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African roots deep as time


African roots deep as time

A new exhibition at the Quay Branli Museum in Paris shows that contrary to accepted notions in the West, the history of Africa’s extensive connections with the rest of the world goes deep into antiquity, easily predating the age of writing. Stephen Williams reports.

The Musée du quai Branly is showing a spectacular exhibition, l’Afrique des Routes, that seeks to provide an “understanding” of Africa, using more than 300 exhibits to provide a historical narrative of the continent’s connections to the rest of the world.

It is a bold and ambitious project. On balance, it succeeds in its objective – even if there are some questionable approaches taken by the curators, Gaelle Beaujean and Catherine Coquery-Vidrovitch.

For example, is it really necessary to observe that Africa is a continent with a history that predates writing and prior to European incursions? Whoever claimed that it did not?

But nitpicking aside, the exhibition categorically states: “This history is the oldest in the world. Specialists today agree that the origins of the human species can be located in sub-Saharan Africa.”

It goes on to say that contrary to the accepted notion, Africa has always been an open continent. This is of course the logical conclusion that many “experts” have lost sight of. If the human race began in sub-Saharan Africa, then clearly, it was the migratory routes, and the means employed to traverse them, that populated the rest of the world.

The visitor is taken on an almost chronological journey, as the exhibition charts the terrestrial, fluvial and maritime routes that have allowed Africans to connect and migrate both within and without the continent.

To traverse long distances by river, the canoe was developed well over 6,000 years ago, but l’Afrique des Routes chooses to highlight the use of the horse, which facilitated the caravan trade routes between the southern Sahara and Europe, as pivotal. The horse, which had migrated south into Africa when a land bridge existed between Arabia and Africa, was eventually replaced about 3,000 years ago by the dromedary, which could survive with little water and carry heavy loads over long distances. But as many objects displayed at Quai Branly indicate, they remained a prestige means of transport in the area between the arid tropical zones and the humid equatorial regions.

Routes traversing forests, along rivers and around Africa’s coastline, whether on foot, horseback, camels or in canoes, began to be developed. Even predating Carthage, established in 814 BC, the Nok civilisation of northern Nigeria, which extended in an arc of 500km, demonstrated that agriculture and metal work were practised between 1000 BC and 6 AD alongside the natural communication routes – the Niger River, the Benue River and Lake Chad.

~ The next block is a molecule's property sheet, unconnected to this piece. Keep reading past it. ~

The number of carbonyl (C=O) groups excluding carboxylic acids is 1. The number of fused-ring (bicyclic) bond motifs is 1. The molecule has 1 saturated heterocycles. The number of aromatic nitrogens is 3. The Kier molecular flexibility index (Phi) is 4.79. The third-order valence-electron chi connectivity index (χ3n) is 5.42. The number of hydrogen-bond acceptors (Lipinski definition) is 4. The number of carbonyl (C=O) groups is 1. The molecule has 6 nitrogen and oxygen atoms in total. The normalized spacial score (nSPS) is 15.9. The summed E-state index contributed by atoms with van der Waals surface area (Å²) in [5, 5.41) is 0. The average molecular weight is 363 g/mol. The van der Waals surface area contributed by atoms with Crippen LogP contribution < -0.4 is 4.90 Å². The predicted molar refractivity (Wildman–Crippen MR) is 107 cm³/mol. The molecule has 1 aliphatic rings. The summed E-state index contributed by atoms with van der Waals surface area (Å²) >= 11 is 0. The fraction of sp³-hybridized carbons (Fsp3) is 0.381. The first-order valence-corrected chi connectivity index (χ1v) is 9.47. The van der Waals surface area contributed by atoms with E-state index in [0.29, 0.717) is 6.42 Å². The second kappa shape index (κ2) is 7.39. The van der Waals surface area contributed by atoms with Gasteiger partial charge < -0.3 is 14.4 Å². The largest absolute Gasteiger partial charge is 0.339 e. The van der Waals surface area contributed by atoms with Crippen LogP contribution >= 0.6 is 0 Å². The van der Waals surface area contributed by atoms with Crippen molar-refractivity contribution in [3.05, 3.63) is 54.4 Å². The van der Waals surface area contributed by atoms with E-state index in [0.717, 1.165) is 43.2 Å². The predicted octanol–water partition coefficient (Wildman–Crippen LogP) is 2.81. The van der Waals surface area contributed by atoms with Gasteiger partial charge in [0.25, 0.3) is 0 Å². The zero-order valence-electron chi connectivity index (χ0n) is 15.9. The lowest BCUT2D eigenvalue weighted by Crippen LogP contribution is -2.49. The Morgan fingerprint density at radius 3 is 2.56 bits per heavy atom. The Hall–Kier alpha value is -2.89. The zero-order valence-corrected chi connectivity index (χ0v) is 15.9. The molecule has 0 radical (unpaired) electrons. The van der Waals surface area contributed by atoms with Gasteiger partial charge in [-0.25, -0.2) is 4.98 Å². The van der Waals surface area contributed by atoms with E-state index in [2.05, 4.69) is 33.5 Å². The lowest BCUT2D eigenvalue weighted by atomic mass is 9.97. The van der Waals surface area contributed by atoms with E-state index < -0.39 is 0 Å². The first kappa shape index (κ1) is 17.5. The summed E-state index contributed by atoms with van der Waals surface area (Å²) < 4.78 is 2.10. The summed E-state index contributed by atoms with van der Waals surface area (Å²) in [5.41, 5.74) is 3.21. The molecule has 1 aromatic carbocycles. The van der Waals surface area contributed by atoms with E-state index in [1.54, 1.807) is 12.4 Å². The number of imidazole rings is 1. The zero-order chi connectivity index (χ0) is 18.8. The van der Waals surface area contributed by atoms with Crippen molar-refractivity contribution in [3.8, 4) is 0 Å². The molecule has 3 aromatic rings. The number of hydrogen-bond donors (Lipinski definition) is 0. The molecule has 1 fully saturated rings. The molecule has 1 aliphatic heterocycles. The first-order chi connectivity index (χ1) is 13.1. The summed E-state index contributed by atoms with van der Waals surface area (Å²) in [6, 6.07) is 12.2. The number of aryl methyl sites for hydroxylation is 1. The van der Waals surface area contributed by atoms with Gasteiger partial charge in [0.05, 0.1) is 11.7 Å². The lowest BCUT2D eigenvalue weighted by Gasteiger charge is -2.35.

Similarly, in East Africa, between 730 BC and 656 BC, the Nubians held great sway – and later, from the 1st to 6th century AD, Aksum was the seat of power that dominated active trade with the Red Sea and Indian Ocean.

Later, but still predating the disastrous European incursions, great trade hubs developed at Djennné (Mali); Timbuctou (Mali); Great Zimbabwe; Benin City (Nigeria); Loango (Congo); Monomutapa (Zimbabwe); and Kong (Côte d’Ivoire).

European arrival
As the Europeans began to arrive, trading posts sprang up around the coast of Africa, belonging to the Portuguese, the Dutch, German, French and British.

These acted as nodes of commerce that attracted trade in all manner of goods both from, and destined for, Africa’s interior.

L’Afrique des Routes illustrates Africa’s diverse trade, with objects and images that illustrate how salt, beads, ivory, copper, gold, currencies, ceramics, textiles as well as pharmacopoeia and spices changed hands. Yet the exchange that Africa participated in also included an embrace of foreign monotheistic faiths – Christianity, Islam, Judaism et al. Often, these faith systems were subtly combined with indigenous beliefs, such as the Christian Catholic saints with the Voudon gods of West Africa.

Finally, the exhibition provides a summary of the movement of African people, dating back millions of years, and how the continent interacted with Arabs, Persians, Indians and Chinese.

It also only touches on the appalling European slave trade that began in the early 16th century, and existed for more than 250 years. Disappointingly, it treats the European industrial slavery operations as almost an incidental “detail of history”.

The obscenity of slavery was replaced with the humiliation of colonialism, taking us to the modern era of independence and the challenges of contemporary Africa. This exhibition, in an era of the far-right, with a thinly veiled racist political climate in Europe (and the US), is a timely reminder that Africa remains the cradle of mankind and the crucible of human civilisation.


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Written by Stephen Williams

Stephen Williams is a freelance journalist, based in London UK. Having worked in publishing for over 40years, he has focused on covering issues that directly affect the majority world. A specialist on Africa, his remit also includes the Middle East and North Africa region. Currently, Williams works for a number of London-based print publications including New African magazine.

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